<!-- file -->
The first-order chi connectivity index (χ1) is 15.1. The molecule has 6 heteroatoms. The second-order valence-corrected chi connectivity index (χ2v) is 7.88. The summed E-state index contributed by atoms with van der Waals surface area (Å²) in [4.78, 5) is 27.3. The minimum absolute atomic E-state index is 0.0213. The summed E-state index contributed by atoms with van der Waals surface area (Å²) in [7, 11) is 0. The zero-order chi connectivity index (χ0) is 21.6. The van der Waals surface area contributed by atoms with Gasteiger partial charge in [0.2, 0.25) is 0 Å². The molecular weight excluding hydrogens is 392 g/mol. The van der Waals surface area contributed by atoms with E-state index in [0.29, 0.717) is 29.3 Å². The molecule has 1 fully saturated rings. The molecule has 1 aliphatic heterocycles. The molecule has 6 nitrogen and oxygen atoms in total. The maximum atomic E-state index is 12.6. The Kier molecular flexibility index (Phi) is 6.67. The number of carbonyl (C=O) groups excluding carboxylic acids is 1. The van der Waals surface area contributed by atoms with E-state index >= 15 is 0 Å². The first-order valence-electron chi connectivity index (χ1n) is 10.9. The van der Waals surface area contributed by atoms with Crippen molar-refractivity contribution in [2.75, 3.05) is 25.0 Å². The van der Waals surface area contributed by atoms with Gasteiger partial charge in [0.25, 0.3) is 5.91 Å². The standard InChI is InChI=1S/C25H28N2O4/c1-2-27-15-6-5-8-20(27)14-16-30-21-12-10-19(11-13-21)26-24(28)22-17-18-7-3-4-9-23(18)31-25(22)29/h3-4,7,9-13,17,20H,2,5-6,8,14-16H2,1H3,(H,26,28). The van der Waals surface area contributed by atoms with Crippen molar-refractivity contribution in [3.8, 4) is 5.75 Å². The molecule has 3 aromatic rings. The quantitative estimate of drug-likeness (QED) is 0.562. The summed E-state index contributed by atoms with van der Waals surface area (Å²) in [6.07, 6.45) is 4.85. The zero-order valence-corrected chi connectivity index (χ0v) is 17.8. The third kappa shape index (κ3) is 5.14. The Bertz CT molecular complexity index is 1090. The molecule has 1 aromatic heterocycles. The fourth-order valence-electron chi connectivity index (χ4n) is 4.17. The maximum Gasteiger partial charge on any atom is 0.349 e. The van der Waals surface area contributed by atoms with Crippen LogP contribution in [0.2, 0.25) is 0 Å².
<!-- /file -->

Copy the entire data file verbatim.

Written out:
The first-order chi connectivity index (χ1) is 15.1. The molecule has 6 heteroatoms. The second-order valence-corrected chi connectivity index (χ2v) is 7.88. The summed E-state index contributed by atoms with van der Waals surface area (Å²) in [4.78, 5) is 27.3. The minimum absolute atomic E-state index is 0.0213. The summed E-state index contributed by atoms with van der Waals surface area (Å²) in [7, 11) is 0. The zero-order chi connectivity index (χ0) is 21.6. The van der Waals surface area contributed by atoms with Gasteiger partial charge in [0.2, 0.25) is 0 Å². The molecular weight excluding hydrogens is 392 g/mol. The van der Waals surface area contributed by atoms with E-state index in [0.29, 0.717) is 29.3 Å². The molecule has 1 fully saturated rings. The molecule has 1 aliphatic heterocycles. The molecule has 6 nitrogen and oxygen atoms in total. The maximum atomic E-state index is 12.6. The Kier molecular flexibility index (Phi) is 6.67. The number of carbonyl (C=O) groups excluding carboxylic acids is 1. The van der Waals surface area contributed by atoms with E-state index >= 15 is 0 Å². The first-order valence-electron chi connectivity index (χ1n) is 10.9. The van der Waals surface area contributed by atoms with Crippen molar-refractivity contribution in [2.75, 3.05) is 25.0 Å². The van der Waals surface area contributed by atoms with Gasteiger partial charge in [0.25, 0.3) is 5.91 Å². The standard InChI is InChI=1S/C25H28N2O4/c1-2-27-15-6-5-8-20(27)14-16-30-21-12-10-19(11-13-21)26-24(28)22-17-18-7-3-4-9-23(18)31-25(22)29/h3-4,7,9-13,17,20H,2,5-6,8,14-16H2,1H3,(H,26,28). The van der Waals surface area contributed by atoms with Crippen molar-refractivity contribution in [3.8, 4) is 5.75 Å². The molecule has 3 aromatic rings. The quantitative estimate of drug-likeness (QED) is 0.562. The summed E-state index contributed by atoms with van der Waals surface area (Å²) in [6.07, 6.45) is 4.85. The zero-order valence-corrected chi connectivity index (χ0v) is 17.8. The third kappa shape index (κ3) is 5.14. The Bertz CT molecular complexity index is 1090. The molecule has 1 aromatic heterocycles. The fourth-order valence-electron chi connectivity index (χ4n) is 4.17. The maximum Gasteiger partial charge on any atom is 0.349 e. The van der Waals surface area contributed by atoms with Crippen LogP contribution in [0.2, 0.25) is 0 Å².